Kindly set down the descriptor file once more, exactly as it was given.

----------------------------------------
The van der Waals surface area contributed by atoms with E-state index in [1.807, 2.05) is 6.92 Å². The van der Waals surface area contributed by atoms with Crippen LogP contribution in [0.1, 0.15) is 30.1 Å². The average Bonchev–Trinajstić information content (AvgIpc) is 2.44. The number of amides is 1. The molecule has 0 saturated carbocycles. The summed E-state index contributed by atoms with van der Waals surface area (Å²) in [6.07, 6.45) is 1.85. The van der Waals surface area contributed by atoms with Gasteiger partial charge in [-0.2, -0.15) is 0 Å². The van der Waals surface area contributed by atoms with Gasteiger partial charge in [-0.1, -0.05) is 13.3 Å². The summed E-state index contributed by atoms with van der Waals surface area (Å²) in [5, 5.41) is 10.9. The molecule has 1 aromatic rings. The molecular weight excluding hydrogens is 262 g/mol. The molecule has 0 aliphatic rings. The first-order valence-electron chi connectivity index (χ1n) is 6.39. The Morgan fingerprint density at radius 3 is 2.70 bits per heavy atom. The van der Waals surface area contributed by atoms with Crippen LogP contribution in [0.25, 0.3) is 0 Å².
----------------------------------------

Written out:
The van der Waals surface area contributed by atoms with E-state index in [1.807, 2.05) is 6.92 Å². The van der Waals surface area contributed by atoms with Crippen LogP contribution in [0.1, 0.15) is 30.1 Å². The average Bonchev–Trinajstić information content (AvgIpc) is 2.44. The number of amides is 1. The molecule has 0 saturated carbocycles. The summed E-state index contributed by atoms with van der Waals surface area (Å²) in [6.07, 6.45) is 1.85. The van der Waals surface area contributed by atoms with Gasteiger partial charge in [-0.2, -0.15) is 0 Å². The van der Waals surface area contributed by atoms with Gasteiger partial charge in [-0.1, -0.05) is 13.3 Å². The summed E-state index contributed by atoms with van der Waals surface area (Å²) in [5, 5.41) is 10.9. The molecule has 1 aromatic rings. The molecular weight excluding hydrogens is 262 g/mol. The molecule has 0 aliphatic rings. The first-order valence-electron chi connectivity index (χ1n) is 6.39. The Morgan fingerprint density at radius 3 is 2.70 bits per heavy atom. The van der Waals surface area contributed by atoms with Crippen LogP contribution in [0.25, 0.3) is 0 Å².